Israel for half a century
later deputy head of the Mossad, travelled on a non-Israeli passport to Kurdistan to appraise the situation. He was followed by Dov Tamari, a commando unit leader, who explored the idea of a permanent IDF training unit in the Kurdish mountains. This led to periodic six month stints for IDF personnel who trained peshmerga officers in the Marvad programme. Following the Six Day war, captured Soviet arms made their way to Kurdistan.
Today there is an open, but unofficial Israeli presence in Kurdistan. Motorola, Magalcom and Bezeq are all there. There is investment in oil exploration. Israelis — many of Kurdish origin — visit cities such as Erbil by travelling via Amman.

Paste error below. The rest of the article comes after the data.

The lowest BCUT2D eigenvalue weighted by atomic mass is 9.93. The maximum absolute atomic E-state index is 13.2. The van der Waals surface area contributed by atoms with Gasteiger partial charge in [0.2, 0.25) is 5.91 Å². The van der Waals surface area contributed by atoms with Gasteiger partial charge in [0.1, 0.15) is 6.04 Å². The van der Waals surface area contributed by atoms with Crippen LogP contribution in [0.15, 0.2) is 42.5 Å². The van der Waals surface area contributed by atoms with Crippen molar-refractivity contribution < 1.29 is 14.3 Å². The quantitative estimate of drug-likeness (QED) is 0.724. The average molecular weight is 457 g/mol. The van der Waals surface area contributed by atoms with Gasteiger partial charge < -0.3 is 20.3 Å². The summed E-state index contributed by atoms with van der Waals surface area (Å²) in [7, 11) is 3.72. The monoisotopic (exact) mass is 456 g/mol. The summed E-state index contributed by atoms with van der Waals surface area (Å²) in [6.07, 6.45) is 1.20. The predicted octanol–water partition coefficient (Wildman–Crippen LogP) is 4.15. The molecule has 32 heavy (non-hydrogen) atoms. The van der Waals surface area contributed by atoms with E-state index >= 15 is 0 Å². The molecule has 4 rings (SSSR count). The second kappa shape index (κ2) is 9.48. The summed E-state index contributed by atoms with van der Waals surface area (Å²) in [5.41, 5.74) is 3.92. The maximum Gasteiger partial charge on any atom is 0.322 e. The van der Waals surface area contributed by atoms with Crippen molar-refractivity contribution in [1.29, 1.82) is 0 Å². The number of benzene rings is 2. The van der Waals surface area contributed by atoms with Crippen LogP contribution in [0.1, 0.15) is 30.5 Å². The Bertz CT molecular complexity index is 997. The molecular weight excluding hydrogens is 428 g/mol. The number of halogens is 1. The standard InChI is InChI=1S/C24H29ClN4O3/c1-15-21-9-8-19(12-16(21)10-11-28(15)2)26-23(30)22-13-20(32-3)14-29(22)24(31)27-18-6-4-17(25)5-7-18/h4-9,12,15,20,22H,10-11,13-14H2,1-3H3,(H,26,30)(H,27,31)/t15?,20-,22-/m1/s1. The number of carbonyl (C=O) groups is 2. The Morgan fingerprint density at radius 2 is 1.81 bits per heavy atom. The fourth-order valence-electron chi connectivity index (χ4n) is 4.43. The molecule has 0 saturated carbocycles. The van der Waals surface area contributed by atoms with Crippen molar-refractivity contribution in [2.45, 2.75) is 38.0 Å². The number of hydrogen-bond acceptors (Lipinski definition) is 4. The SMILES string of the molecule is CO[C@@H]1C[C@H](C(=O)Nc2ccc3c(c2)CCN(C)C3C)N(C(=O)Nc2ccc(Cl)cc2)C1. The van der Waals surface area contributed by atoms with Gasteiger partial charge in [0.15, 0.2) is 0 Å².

The Kurds’call for independence has met with a hostile reception in Whitehall and from the White House. Boris Johnson described it as a distraction from more pressing priorities. The US does not wish to antagonise Ankara and weaken Turkish links to Nato. Even Netanyahu is careful with his words when the subject of Kurds in Turkey is invoked. Yet as the Jews understood in 1948, windows of opportunity occur very rarely.
When asked in the Knesset in 1975 why Israel had acted so positively in support of the Kurds, Yitzhak Rabin instinctively replied: “Because we are Jews!” Many in this country will undoubtedly identify with that sentiment.
Colin Shindler’s latest book, The Hebrew Republic: Israel’s Return to History, is published by Rowman and Littlefield
Israel’s support for the Kurds began under Golda Meir’s premiership